Is cursive writing dead or does current technology allow us to continue and enhance this craft?

Is cursive writing dead? Or will technology, through electronic pens and screens, once again encourage a skill that was once treasured amongst literate people? As one who enjoys cursive writing and fountain pens, I am always on the lookout for ways that combine the best of both worlds.

When viewing the history of cursive writing, it is interesting to note the skill and precision with which writers of old practiced their craft. Mariners sailing around the world spent many hours documenting their location, the weather and the events of the day in detail using wonderful script (and in triplicate). For an excellent example, look at Captain James Cook’s journal from his first voyage.

Today, much writing uses only 140 characters or less and with one or two thumbs, rather quickly and for immediate consumption. Back in Captain Cook’s days, it might be two or three years before anyone read one of the three copies of the Captains log that he wrote. Today we can hear about what is happening in real time and with pictures and video. But something is missing from the communication!

Does anyone care that cursive writing may be a thing of the past? Should schools even bother teaching it? Is cursive writing going to fall in line with calligraphy – practiced only by a few people. Or does technology once again offer a modern method to respect the past, while taking advantage of the latest inventions. Let’s explore this a little more.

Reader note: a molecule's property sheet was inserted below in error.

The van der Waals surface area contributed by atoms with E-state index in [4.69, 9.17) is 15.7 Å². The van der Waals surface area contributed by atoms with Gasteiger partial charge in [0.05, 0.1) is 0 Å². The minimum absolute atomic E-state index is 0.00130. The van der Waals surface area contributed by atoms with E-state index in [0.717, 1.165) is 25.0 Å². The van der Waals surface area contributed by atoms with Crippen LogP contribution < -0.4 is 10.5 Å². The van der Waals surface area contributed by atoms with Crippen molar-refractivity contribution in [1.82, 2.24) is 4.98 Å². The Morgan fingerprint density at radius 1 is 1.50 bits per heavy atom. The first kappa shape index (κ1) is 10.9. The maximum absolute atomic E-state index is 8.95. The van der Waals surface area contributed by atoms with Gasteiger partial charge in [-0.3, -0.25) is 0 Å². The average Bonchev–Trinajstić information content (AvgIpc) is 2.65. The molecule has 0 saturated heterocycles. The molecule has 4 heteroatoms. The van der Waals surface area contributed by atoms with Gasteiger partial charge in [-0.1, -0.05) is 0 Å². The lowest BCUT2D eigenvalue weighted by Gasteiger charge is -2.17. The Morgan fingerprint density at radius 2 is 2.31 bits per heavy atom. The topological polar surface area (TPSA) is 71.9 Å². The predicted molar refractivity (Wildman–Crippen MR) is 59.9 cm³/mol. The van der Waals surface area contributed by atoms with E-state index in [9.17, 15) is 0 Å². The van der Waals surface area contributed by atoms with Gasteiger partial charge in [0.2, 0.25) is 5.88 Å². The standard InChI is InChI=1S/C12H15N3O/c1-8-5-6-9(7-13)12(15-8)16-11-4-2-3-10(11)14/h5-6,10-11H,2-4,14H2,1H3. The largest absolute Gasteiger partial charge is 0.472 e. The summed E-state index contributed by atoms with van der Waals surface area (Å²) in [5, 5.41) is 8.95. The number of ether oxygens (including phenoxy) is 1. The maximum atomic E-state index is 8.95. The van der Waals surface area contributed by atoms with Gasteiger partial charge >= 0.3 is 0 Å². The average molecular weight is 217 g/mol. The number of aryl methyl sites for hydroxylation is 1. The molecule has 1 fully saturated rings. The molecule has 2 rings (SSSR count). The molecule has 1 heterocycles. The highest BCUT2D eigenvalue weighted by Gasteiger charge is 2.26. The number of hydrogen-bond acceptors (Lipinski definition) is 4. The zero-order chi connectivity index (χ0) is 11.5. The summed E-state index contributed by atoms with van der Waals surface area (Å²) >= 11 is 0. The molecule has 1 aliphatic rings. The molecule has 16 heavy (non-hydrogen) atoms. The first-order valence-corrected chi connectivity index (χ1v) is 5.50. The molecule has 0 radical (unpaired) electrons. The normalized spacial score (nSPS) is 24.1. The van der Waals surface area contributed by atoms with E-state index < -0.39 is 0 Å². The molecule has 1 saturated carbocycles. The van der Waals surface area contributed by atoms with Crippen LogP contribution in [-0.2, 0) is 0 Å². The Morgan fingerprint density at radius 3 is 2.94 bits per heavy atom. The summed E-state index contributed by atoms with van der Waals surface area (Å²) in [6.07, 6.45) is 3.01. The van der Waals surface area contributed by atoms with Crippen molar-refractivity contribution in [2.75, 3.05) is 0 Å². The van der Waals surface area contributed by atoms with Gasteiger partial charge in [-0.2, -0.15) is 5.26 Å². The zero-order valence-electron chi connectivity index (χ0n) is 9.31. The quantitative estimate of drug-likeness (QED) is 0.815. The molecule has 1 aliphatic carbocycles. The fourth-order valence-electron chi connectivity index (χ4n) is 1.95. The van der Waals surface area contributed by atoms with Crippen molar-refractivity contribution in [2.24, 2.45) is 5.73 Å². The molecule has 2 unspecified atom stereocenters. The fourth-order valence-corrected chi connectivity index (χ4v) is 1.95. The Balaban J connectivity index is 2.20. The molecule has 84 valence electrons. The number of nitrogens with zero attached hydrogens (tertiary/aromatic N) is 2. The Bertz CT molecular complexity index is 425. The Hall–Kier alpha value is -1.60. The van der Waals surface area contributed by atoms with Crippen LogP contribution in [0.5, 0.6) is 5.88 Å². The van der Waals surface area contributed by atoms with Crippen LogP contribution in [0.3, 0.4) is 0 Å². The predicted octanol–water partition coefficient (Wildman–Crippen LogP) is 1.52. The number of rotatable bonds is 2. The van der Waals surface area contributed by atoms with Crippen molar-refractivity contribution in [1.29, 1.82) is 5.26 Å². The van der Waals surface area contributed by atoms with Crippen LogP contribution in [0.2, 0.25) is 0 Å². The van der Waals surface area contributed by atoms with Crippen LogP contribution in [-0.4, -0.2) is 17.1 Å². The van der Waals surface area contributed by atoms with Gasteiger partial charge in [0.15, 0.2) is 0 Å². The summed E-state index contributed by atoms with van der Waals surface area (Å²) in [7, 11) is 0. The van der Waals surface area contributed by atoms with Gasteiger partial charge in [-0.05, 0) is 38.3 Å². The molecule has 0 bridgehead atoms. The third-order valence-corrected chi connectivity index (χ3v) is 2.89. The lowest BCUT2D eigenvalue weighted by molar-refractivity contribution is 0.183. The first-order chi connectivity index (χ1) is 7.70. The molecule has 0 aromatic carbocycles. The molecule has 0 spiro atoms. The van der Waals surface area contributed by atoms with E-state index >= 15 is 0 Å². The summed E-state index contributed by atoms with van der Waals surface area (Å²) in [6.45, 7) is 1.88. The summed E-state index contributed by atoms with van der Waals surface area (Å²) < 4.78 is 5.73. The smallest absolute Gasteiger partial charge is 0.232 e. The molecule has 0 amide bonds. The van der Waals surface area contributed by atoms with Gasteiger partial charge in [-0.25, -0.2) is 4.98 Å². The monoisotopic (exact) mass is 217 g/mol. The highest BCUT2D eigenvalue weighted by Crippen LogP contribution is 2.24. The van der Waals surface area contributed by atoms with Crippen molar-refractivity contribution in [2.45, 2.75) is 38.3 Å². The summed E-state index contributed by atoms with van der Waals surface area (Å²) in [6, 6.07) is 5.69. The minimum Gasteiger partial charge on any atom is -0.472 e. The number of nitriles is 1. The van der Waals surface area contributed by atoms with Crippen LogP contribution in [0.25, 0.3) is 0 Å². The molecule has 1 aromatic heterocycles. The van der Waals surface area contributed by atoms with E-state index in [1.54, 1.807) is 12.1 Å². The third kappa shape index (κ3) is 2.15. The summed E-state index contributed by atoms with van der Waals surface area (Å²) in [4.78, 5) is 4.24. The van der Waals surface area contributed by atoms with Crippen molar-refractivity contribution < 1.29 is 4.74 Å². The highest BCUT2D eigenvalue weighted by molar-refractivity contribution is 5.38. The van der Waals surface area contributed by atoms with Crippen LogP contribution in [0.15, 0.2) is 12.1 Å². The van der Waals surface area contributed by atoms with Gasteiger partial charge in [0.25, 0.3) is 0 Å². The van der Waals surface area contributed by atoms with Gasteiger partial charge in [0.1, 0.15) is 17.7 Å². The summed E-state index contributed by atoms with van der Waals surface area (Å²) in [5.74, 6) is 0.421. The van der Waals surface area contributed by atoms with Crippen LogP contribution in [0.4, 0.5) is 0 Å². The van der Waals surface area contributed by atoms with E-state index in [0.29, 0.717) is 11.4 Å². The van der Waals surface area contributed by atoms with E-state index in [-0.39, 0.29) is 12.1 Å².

The latest pencils and pens from Apple and Microsoft offer a great deal not just for writers, but for artists as well. These highly sensitive and sophisticated instruments can make a single device produce a variety of outputs – pencil, highlighter, fountain pen, and brush. And of course there are millions of colors to choose from and different effects.

I went to the Apple store to test the Apple pencil. Very impressive. As a cursive writer and one who uses fountain pens, it emulates pencil, pen, fountain pen and brushes well. There is no lag and millions of combinations of output. The iPad Pro actually scans twice as fast when the pencil is the input device. Position, force and tilt are all measured and the pencil reacts accordingly. The effects that can be generated are truly magnificent.

Next, I went to the Microsoft store to purchase the new Surface pen. It is an improvement over the one I currently use in that it has more levels of pressure (4096), so that when you are lighter with the pen (when you are finishing a stroke), it accurately reflects the in the written work. And with the tilt feature you can use it as you would a pencil to shade an area. However, I could not purchase any as they were sold out on pre-orders. You cannot even get

them online in Canada – as of the date of this article. Again incredible technology that supports a return to cursive writing for those that would like to take advantage of the technology.
So we can go back to the future! Let’s encourage cursive writing through utilization of the current and future technologies. Think of how Captain Cook could have utilized the technology we have today to document his travels in script and drawings. I am sure that as one who used the latest technology of the time to explore foreign worlds, he would be happy to use our technology to document his voyages!



Would you recommend this article?


Thanks for taking the time to let us know what you think of this article!
We'd love to hear your opinion about this or any other story you read in our publication.

Jim Love, Chief Content Officer, IT World Canada

Featured Download

IT World Canada in your inbox

Our experienced team of journalists and bloggers bring you engaging in-depth interviews, videos and content targeted to IT professionals and line-of-business executives.

Latest Blogs

Senior Contributor Spotlight